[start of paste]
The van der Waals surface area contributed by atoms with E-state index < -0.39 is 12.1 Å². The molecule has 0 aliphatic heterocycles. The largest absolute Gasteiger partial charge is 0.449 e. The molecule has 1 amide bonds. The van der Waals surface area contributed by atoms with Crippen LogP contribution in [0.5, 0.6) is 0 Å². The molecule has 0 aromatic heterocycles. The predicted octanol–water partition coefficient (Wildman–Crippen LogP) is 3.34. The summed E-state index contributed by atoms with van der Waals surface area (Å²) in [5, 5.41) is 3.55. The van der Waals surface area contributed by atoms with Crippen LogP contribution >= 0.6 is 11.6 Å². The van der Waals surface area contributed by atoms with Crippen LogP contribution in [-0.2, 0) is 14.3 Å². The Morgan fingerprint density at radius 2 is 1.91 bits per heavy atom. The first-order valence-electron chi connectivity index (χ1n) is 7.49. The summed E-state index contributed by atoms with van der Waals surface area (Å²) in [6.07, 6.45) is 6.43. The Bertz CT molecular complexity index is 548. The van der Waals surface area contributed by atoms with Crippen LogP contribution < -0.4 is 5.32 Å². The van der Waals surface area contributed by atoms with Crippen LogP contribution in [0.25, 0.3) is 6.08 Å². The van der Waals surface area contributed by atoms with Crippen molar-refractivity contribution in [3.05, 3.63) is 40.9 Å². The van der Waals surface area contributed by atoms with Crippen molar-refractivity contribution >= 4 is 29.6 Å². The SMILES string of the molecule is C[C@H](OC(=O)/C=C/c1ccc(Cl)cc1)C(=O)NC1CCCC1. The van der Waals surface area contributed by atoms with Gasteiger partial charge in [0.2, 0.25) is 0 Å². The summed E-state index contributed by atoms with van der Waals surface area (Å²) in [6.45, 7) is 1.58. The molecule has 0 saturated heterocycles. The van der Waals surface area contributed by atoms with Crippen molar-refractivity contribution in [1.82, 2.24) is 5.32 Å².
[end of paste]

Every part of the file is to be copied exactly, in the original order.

The van der Waals surface area contributed by atoms with E-state index < -0.39 is 12.1 Å². The molecule has 0 aliphatic heterocycles. The largest absolute Gasteiger partial charge is 0.449 e. The molecule has 1 amide bonds. The van der Waals surface area contributed by atoms with Crippen LogP contribution in [0.5, 0.6) is 0 Å². The molecule has 0 aromatic heterocycles. The predicted octanol–water partition coefficient (Wildman–Crippen LogP) is 3.34. The summed E-state index contributed by atoms with van der Waals surface area (Å²) in [5, 5.41) is 3.55. The van der Waals surface area contributed by atoms with Crippen LogP contribution >= 0.6 is 11.6 Å². The van der Waals surface area contributed by atoms with Crippen LogP contribution in [-0.2, 0) is 14.3 Å². The Morgan fingerprint density at radius 2 is 1.91 bits per heavy atom. The first-order valence-electron chi connectivity index (χ1n) is 7.49. The summed E-state index contributed by atoms with van der Waals surface area (Å²) in [6.07, 6.45) is 6.43. The Bertz CT molecular complexity index is 548. The van der Waals surface area contributed by atoms with Crippen LogP contribution < -0.4 is 5.32 Å². The van der Waals surface area contributed by atoms with Crippen LogP contribution in [0.25, 0.3) is 6.08 Å². The van der Waals surface area contributed by atoms with Crippen molar-refractivity contribution in [3.05, 3.63) is 40.9 Å². The van der Waals surface area contributed by atoms with Crippen molar-refractivity contribution >= 4 is 29.6 Å². The SMILES string of the molecule is C[C@H](OC(=O)/C=C/c1ccc(Cl)cc1)C(=O)NC1CCCC1. The van der Waals surface area contributed by atoms with Gasteiger partial charge in [0.2, 0.25) is 0 Å². The summed E-state index contributed by atoms with van der Waals surface area (Å²) in [6.45, 7) is 1.58. The molecule has 0 saturated heterocycles. The van der Waals surface area contributed by atoms with Crippen molar-refractivity contribution in [1.82, 2.24) is 5.32 Å².